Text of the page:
It’s been announced that Amec Foster Wheeler Plc and Petrofac Ltd join a growing list of London based oil and gas support services companies planning to cut jobs in response to the crash in oil prices.
Benchmark Brent crude oil prices have nearly halved in the first quarter of 2015, prompting large production and exploration firms to cut budgets across entire organisations by up to 15%. Some are also pushing service providers to renegotiate contracts.
Amec, which employs 40,000 people worldwide, said it was in consultation with 149 Aberdeen-based employees about 64 roles could potentially be affected. The company's clients include Royal Dutch Shell Plc and Exxon Mobil Corp.
Petrofac was in talks to cut around 100 offshore jobs and up to 100 more onshore could be affected, a company spokesman said. The company, which employs 20,000 people, have yet to say where those jobs will be cut.
Aberdeen-based John Wood Group Plc, whose customers include BP Plc, has confirmed it’s in consultation with 380 PSN unit employees roughly a fifth of its onshore UK workforce for the unit regarding 80 jobs at risk.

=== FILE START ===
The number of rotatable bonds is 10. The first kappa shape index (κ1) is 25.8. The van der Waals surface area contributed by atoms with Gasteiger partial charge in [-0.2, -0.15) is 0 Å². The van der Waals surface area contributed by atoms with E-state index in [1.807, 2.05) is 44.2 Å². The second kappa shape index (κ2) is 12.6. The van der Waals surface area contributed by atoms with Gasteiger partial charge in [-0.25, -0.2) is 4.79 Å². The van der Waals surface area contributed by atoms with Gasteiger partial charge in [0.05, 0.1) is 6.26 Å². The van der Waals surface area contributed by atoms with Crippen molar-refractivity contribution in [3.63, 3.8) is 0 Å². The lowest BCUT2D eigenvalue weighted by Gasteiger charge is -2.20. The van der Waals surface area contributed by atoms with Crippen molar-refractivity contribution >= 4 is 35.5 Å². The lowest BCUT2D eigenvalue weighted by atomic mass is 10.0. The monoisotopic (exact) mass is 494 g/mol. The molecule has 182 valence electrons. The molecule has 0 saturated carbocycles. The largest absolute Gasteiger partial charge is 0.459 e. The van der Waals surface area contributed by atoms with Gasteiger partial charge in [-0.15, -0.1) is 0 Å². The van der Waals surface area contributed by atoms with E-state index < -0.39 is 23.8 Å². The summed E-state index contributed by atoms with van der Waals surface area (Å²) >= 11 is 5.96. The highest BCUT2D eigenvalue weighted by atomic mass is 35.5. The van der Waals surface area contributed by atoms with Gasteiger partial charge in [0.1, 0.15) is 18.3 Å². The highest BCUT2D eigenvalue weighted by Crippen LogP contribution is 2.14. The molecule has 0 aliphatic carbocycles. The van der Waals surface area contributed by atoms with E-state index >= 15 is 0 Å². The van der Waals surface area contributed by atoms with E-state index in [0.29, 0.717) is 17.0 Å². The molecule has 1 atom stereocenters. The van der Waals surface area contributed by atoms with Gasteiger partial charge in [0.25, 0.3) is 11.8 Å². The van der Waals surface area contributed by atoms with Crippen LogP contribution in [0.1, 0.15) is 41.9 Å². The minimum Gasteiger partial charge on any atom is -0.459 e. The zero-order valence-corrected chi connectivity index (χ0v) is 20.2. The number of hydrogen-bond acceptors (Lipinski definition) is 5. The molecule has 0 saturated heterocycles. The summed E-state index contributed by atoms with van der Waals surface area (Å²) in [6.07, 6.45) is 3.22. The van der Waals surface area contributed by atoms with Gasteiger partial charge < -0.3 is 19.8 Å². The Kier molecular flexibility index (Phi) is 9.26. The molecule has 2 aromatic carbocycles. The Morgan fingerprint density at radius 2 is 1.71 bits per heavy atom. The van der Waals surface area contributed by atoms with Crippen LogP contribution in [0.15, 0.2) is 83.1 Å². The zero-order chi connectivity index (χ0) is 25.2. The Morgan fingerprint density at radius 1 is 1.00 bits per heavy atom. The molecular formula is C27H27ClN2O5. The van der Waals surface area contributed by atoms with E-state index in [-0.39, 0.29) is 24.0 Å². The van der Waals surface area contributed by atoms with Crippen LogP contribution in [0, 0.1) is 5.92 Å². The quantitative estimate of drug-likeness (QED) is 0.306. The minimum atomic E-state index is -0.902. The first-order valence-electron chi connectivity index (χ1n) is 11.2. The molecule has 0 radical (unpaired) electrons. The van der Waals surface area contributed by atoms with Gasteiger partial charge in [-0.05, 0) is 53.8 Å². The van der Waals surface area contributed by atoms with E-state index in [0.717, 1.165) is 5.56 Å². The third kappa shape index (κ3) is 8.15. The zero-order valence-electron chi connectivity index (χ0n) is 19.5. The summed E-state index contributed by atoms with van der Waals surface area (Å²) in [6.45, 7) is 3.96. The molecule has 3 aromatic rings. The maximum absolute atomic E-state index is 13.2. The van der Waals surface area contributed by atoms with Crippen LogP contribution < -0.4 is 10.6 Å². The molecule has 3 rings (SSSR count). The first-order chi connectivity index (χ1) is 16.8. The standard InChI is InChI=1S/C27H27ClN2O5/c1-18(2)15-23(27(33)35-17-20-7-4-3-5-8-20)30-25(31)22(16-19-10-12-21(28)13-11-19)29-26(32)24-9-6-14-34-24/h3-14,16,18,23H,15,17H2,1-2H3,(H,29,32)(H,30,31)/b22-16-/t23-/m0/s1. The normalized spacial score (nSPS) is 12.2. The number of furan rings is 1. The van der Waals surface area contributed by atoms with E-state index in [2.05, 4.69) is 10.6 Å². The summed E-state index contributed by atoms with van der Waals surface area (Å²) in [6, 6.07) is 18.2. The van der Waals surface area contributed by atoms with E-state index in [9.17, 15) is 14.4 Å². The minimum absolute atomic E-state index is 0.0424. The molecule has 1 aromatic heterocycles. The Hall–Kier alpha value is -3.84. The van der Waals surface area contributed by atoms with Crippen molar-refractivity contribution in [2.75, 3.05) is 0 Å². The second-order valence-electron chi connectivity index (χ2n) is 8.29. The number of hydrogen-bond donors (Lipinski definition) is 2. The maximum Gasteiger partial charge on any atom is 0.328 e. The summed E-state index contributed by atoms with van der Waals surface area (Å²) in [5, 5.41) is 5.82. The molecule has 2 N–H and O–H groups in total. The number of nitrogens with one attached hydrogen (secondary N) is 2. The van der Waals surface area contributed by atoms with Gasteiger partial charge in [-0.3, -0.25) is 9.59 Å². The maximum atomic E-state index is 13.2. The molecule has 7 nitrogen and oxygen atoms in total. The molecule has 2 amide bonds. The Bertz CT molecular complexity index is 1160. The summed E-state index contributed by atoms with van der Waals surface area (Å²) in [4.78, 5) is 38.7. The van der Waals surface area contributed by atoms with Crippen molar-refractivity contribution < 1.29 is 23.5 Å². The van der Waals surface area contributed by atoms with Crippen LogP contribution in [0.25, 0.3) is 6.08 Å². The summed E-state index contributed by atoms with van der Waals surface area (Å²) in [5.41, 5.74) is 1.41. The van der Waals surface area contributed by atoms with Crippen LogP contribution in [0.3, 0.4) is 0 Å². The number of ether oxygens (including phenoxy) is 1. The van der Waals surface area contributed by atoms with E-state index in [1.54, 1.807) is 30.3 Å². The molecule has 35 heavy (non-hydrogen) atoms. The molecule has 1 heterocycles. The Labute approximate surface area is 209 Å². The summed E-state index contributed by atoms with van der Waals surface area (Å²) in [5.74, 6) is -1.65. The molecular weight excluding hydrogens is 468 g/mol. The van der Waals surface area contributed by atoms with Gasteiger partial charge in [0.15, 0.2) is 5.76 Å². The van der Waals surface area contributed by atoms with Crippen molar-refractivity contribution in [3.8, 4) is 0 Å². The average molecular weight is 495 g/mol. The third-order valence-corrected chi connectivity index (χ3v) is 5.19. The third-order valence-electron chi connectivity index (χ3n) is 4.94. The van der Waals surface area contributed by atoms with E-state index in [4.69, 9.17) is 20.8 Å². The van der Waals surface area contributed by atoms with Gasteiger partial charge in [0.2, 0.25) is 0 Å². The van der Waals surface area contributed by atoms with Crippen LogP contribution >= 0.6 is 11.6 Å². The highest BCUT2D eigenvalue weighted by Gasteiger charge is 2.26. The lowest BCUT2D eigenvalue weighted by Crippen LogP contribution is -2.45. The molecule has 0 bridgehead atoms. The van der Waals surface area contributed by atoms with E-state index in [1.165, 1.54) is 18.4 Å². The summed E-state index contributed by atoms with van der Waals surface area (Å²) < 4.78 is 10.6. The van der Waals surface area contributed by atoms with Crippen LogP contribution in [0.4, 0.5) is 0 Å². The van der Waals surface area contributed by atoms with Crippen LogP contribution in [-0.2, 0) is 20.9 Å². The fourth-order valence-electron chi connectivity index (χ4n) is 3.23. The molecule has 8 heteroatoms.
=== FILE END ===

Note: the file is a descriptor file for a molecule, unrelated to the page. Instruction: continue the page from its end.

Britain's North Sea is one of the most expensive exploration areas in the world employing over 400,000 people. The slump has caused oil companies to cut hundreds of jobs from the region.
To help the oil industry, Britain announced in March a series of oil tax cuts and the creation of an investment allowance to revive oil production. Oil production is at its lowest level since the North Sea fields started pumping fossil fuels in the mid-1970s.
Companies with exposure to the United States have also been hit and have taken a number of initiatives, ranging from wage freezes to restructuring. Weir Group Plc, a maker of valves and pumps, in February began the process of cutting just over 20% of its North American oil and gas division. It also said it would consolidate five smaller manufacturing facilities to make further savings.
Hunting Plc, which provides well maintenance equipment, has over the past year announced a number of measures. Hunting has slashed about 20 percent of jobs since the beginning of the year.